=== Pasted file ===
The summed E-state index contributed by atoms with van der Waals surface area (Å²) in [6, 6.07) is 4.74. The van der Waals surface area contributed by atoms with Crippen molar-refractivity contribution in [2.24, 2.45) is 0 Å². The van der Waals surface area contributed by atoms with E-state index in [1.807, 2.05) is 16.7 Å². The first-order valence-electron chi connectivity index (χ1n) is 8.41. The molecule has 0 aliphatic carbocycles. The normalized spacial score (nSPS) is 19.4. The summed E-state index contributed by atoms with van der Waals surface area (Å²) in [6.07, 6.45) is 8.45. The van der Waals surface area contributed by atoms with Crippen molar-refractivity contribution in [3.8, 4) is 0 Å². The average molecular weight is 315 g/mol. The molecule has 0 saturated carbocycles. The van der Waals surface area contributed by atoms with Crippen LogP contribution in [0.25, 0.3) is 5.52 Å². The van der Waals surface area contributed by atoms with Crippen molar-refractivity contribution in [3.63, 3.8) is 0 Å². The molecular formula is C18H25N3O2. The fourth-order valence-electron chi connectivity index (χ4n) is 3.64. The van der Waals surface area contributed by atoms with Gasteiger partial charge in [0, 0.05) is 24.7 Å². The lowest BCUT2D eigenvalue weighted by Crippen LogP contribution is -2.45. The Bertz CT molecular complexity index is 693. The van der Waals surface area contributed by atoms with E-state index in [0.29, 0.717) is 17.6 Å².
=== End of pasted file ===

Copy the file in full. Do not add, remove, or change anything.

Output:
The summed E-state index contributed by atoms with van der Waals surface area (Å²) in [6, 6.07) is 4.74. The van der Waals surface area contributed by atoms with Crippen molar-refractivity contribution in [2.24, 2.45) is 0 Å². The van der Waals surface area contributed by atoms with E-state index in [1.807, 2.05) is 16.7 Å². The first-order valence-electron chi connectivity index (χ1n) is 8.41. The molecule has 0 aliphatic carbocycles. The normalized spacial score (nSPS) is 19.4. The summed E-state index contributed by atoms with van der Waals surface area (Å²) in [6.07, 6.45) is 8.45. The van der Waals surface area contributed by atoms with Crippen molar-refractivity contribution in [3.8, 4) is 0 Å². The average molecular weight is 315 g/mol. The molecule has 0 saturated carbocycles. The van der Waals surface area contributed by atoms with Crippen LogP contribution in [0.25, 0.3) is 5.52 Å². The van der Waals surface area contributed by atoms with Crippen molar-refractivity contribution in [3.63, 3.8) is 0 Å². The molecular formula is C18H25N3O2. The fourth-order valence-electron chi connectivity index (χ4n) is 3.64. The van der Waals surface area contributed by atoms with Gasteiger partial charge in [0, 0.05) is 24.7 Å². The lowest BCUT2D eigenvalue weighted by Crippen LogP contribution is -2.45. The Bertz CT molecular complexity index is 693. The van der Waals surface area contributed by atoms with E-state index in [0.29, 0.717) is 17.6 Å².